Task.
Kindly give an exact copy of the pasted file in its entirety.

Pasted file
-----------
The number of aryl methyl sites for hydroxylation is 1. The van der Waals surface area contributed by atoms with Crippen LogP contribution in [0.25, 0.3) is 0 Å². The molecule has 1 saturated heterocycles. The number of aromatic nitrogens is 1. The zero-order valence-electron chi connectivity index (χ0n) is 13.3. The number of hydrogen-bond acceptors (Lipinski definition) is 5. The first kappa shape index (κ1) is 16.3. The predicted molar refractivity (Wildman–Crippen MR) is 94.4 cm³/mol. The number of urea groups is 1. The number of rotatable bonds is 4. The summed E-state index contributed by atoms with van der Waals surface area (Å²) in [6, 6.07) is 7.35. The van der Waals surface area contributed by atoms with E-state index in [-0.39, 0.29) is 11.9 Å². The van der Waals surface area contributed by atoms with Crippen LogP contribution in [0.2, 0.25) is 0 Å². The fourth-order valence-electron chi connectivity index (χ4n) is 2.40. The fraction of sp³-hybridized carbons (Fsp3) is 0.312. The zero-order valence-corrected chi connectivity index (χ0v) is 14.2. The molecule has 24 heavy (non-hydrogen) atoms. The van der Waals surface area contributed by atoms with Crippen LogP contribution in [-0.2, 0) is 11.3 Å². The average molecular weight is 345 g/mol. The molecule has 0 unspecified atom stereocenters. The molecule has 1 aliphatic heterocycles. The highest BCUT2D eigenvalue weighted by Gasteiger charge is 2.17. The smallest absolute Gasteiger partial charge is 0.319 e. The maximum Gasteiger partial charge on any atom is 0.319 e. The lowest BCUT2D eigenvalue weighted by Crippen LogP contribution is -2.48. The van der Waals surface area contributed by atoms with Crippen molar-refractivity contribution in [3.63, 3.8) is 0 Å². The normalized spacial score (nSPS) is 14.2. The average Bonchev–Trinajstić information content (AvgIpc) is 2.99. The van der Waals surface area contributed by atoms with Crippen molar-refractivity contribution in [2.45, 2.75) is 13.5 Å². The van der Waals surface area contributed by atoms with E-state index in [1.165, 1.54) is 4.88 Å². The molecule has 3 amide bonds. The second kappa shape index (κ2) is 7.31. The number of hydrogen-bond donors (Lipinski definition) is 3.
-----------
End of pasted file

The number of aryl methyl sites for hydroxylation is 1. The van der Waals surface area contributed by atoms with Crippen LogP contribution in [0.25, 0.3) is 0 Å². The molecule has 1 saturated heterocycles. The number of aromatic nitrogens is 1. The zero-order valence-electron chi connectivity index (χ0n) is 13.3. The number of hydrogen-bond acceptors (Lipinski definition) is 5. The first kappa shape index (κ1) is 16.3. The predicted molar refractivity (Wildman–Crippen MR) is 94.4 cm³/mol. The number of urea groups is 1. The number of rotatable bonds is 4. The summed E-state index contributed by atoms with van der Waals surface area (Å²) in [6, 6.07) is 7.35. The van der Waals surface area contributed by atoms with E-state index in [-0.39, 0.29) is 11.9 Å². The van der Waals surface area contributed by atoms with Crippen LogP contribution in [0.2, 0.25) is 0 Å². The fourth-order valence-electron chi connectivity index (χ4n) is 2.40. The fraction of sp³-hybridized carbons (Fsp3) is 0.312. The zero-order valence-corrected chi connectivity index (χ0v) is 14.2. The molecule has 24 heavy (non-hydrogen) atoms. The van der Waals surface area contributed by atoms with Crippen LogP contribution in [-0.2, 0) is 11.3 Å². The average molecular weight is 345 g/mol. The molecule has 0 unspecified atom stereocenters. The molecule has 1 aliphatic heterocycles. The highest BCUT2D eigenvalue weighted by Gasteiger charge is 2.17. The smallest absolute Gasteiger partial charge is 0.319 e. The maximum Gasteiger partial charge on any atom is 0.319 e. The lowest BCUT2D eigenvalue weighted by Crippen LogP contribution is -2.48. The van der Waals surface area contributed by atoms with Crippen molar-refractivity contribution in [3.63, 3.8) is 0 Å². The normalized spacial score (nSPS) is 14.2. The average Bonchev–Trinajstić information content (AvgIpc) is 2.99. The van der Waals surface area contributed by atoms with Crippen molar-refractivity contribution in [2.45, 2.75) is 13.5 Å². The van der Waals surface area contributed by atoms with E-state index in [1.165, 1.54) is 4.88 Å². The molecule has 3 amide bonds. The second kappa shape index (κ2) is 7.31. The number of hydrogen-bond donors (Lipinski definition) is 3.